“The need was ignored. And folks camped out deep in the woods in the winter. And that was that. That was what people did. That’s what they were used to doing,” he said. It was out of sight, out of mind, he said.

Then in 2020, pandemic emergency health measures upended Anchorage’s shelter system.

Sullivan Arena served as the main walk-up entry point for shelter access for much of the last three years, until the city permanently closed it as a shelter this spring. City officials and social service providers agree that the arena was far from a good solution.


But since then, encampments have sprawled around the city and homeless residents haven’t known what to expect.

Rittenberg said the city needs more small shelters and programs, providing people with dignity and choice — and a system that’s more permanent and predictable.

Plans to create warming area uncertain

Rittenberg pointed to the skyrocketing number of outdoor deaths of people believed to be homeless in Anchorage this year.

By mid-October, 43 people had died, nearly double the total deaths in 2022.

“I’m definitely concerned about this winter,” Rittenberg said.

The city’s previous warming areas have been set up in heated tents outside Sullivan Arena where people weren’t allowed to sleep, and last year, in an area inside the arena. There, people slept on chairs, on pieces of cardboard and directly on the concrete floor. Meals typically weren’t provided.

[From 2022: Anchorage’s Sullivan Arena shelter is full. As temperatures plunge, homeless seek refuge in a crowded warming area.]

“I think that if we’re going to go that route, we should simply set up small-scale shelters. Like, why would you not provide food? Why would you not let them lay down and sleep? And so I never quite understood the rationale,” Assembly Chair Christopher Constant said when asked about the lack of a warming area during an interview this week.

However, the areas did serve as a life-saving measure for vulnerable people otherwise stuck outside, and as a place to connect with services or get on a waitlist for a shelter bed. They were also a place where people who had been kicked out of the shelter could go to stay warm, which happened fairly frequently.

“I have multiple times asked the administration what their plan is for warming, if they have a plan for warming. And they’ve told me consistently that they don’t have a plan for warming,” Rivera said.

If the city needs more shelter or a warming facility, Rivera said he expects the Anchorage Health Department to explore the options and bring them to the Assembly.

Lack of funding is going to be the biggest issue when it comes to expanding winter shelters this season, Johnson, Anchorage’s homeless coordinator, has said.


During an interview Wednesday, Mayor Dave Bronson said the city doesn’t yet have plans for additional shelter or warming areas. And some Anchorage Assembly members have recently said the city needs to wait until it sees how many people are consistently using the shelters before taking action.

“At the behest of the Assembly, essentially, we’re in kind of a ‘wait and see’ mode,” Bronson said. “But it’s — it’s going to be a mess, I think. But we’re going to keep working. Our job — we have a moral imperative to keep people from freezing to death. And you do that by keeping them warm inside. And we’re gonna figure it out.”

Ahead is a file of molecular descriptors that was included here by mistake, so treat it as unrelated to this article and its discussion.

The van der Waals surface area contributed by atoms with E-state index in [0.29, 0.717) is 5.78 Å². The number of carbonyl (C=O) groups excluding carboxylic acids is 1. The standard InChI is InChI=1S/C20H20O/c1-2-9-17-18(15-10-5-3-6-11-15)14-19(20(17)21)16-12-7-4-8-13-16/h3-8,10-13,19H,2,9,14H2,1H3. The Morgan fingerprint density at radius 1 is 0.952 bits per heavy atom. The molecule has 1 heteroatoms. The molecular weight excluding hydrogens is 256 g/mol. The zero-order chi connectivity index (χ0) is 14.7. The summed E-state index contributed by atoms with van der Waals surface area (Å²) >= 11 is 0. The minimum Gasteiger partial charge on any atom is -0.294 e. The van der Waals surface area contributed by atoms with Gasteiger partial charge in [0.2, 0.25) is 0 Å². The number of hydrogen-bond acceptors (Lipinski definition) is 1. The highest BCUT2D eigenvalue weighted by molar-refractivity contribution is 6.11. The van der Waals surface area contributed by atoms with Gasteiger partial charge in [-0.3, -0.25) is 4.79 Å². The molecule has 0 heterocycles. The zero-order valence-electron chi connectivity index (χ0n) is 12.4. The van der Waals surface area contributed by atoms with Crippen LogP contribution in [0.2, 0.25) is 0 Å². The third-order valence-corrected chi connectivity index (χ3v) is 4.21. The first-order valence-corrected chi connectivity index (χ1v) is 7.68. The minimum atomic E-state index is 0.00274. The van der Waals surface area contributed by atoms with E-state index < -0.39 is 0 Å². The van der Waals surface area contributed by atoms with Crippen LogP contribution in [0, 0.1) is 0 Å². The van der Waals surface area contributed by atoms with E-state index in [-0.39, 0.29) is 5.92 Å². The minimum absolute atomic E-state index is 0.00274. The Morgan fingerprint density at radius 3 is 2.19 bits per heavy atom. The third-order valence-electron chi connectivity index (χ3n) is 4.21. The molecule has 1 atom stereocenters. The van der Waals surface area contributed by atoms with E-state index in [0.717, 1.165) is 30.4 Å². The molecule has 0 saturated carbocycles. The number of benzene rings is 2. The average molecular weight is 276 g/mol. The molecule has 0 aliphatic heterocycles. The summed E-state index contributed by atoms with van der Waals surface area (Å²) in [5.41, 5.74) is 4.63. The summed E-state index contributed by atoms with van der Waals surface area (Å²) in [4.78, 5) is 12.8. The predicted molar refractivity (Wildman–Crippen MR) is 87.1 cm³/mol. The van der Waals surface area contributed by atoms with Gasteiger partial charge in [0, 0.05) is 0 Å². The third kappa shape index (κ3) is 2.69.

Bronson has continued to advocate for his mass shelter vision: a now-dead project to construct a 500- or 1,000-bed shelter and navigation center in East Anchorage, which has seen total cost estimates of up to $25 million and $30 million for construction and a year of operations.

Asked whether his administration is examining additional sites it could use for warming or shelter this winter, Bronson said the city owns dozens of buildings — but that “you just can’t go into a neighborhood and say we’re going to take that public building, that municipal building and put 150 or 200 very challenged people there. It’s public safety. We don’t want to do that,” he said.

This year, it “just happened to work out” with the Solid Waste Services building, Bronson said, adding, “I think we got real lucky.”

“I don’t come up with these plans. I just set policy. And the policy is real simple: Get people into shelters, so they don’t die,” Bronson said. “And then Alexis (Johnson) and her team, the other departments, they come together and then we talk about a plan going forward.”


Rivera, who chairs the Assembly’s Housing and Homelessness Committee, said the health department’s plan is a good plan to start with. It uses smaller sites in different neighborhoods and relies largely on hotel rooms, where people can better stabilize than in mass shelter, he said.

Rittenberg with CSS said he’s encouraged by the city’s move to using multiple smaller shelters.

“I think we should build on that,” Rittenberg said.

Daily News reporter Zachariah Hughes contributed to this story.

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Emily Goodykoontz

Emily Goodykoontz is a reporter covering Anchorage local government and general assignments. She previously covered breaking news at The Oregonian in Portland before joining ADN in 2020. Contact her at